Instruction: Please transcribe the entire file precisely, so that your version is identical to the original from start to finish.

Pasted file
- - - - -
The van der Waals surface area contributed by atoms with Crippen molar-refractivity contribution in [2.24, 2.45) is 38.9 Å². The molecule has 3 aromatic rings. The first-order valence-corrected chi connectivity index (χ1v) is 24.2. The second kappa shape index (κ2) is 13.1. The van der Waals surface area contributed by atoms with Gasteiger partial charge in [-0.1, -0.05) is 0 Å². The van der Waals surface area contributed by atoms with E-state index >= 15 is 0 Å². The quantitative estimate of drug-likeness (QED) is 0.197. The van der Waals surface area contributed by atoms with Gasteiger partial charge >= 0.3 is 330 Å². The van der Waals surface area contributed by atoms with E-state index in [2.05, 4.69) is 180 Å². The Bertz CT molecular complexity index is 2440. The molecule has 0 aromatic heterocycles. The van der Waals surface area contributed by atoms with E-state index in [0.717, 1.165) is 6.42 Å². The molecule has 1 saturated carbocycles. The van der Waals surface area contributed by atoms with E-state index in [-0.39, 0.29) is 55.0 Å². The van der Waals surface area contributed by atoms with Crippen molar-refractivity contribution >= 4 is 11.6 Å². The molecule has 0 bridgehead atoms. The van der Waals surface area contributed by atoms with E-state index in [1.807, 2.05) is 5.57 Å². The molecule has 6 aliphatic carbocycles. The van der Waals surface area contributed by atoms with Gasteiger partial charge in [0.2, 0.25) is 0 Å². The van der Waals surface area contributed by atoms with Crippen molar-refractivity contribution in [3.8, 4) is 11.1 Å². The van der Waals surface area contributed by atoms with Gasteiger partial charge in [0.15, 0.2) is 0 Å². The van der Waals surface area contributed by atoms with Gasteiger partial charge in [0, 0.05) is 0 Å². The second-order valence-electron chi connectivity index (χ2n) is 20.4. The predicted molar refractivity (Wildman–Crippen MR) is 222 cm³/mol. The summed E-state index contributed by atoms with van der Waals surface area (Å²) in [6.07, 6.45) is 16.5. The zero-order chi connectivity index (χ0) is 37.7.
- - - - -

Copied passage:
The van der Waals surface area contributed by atoms with Crippen molar-refractivity contribution in [2.24, 2.45) is 38.9 Å². The molecule has 3 aromatic rings. The first-order valence-corrected chi connectivity index (χ1v) is 24.2. The second kappa shape index (κ2) is 13.1. The van der Waals surface area contributed by atoms with Gasteiger partial charge in [-0.1, -0.05) is 0 Å². The van der Waals surface area contributed by atoms with E-state index >= 15 is 0 Å². The quantitative estimate of drug-likeness (QED) is 0.197. The van der Waals surface area contributed by atoms with Gasteiger partial charge >= 0.3 is 330 Å². The van der Waals surface area contributed by atoms with E-state index in [2.05, 4.69) is 180 Å². The Bertz CT molecular complexity index is 2440. The molecule has 0 aromatic heterocycles. The van der Waals surface area contributed by atoms with E-state index in [0.717, 1.165) is 6.42 Å². The molecule has 1 saturated carbocycles. The van der Waals surface area contributed by atoms with E-state index in [-0.39, 0.29) is 55.0 Å². The van der Waals surface area contributed by atoms with Crippen molar-refractivity contribution >= 4 is 11.6 Å². The molecule has 0 bridgehead atoms. The van der Waals surface area contributed by atoms with E-state index in [1.807, 2.05) is 5.57 Å². The molecule has 6 aliphatic carbocycles. The van der Waals surface area contributed by atoms with Gasteiger partial charge in [0.2, 0.25) is 0 Å². The van der Waals surface area contributed by atoms with Crippen molar-refractivity contribution in [3.8, 4) is 11.1 Å². The van der Waals surface area contributed by atoms with Gasteiger partial charge in [0.15, 0.2) is 0 Å². The van der Waals surface area contributed by atoms with Gasteiger partial charge in [0, 0.05) is 0 Å². The second-order valence-electron chi connectivity index (χ2n) is 20.4. The predicted molar refractivity (Wildman–Crippen MR) is 222 cm³/mol. The summed E-state index contributed by atoms with van der Waals surface area (Å²) in [6.07, 6.45) is 16.5. The zero-order chi connectivity index (χ0) is 37.7.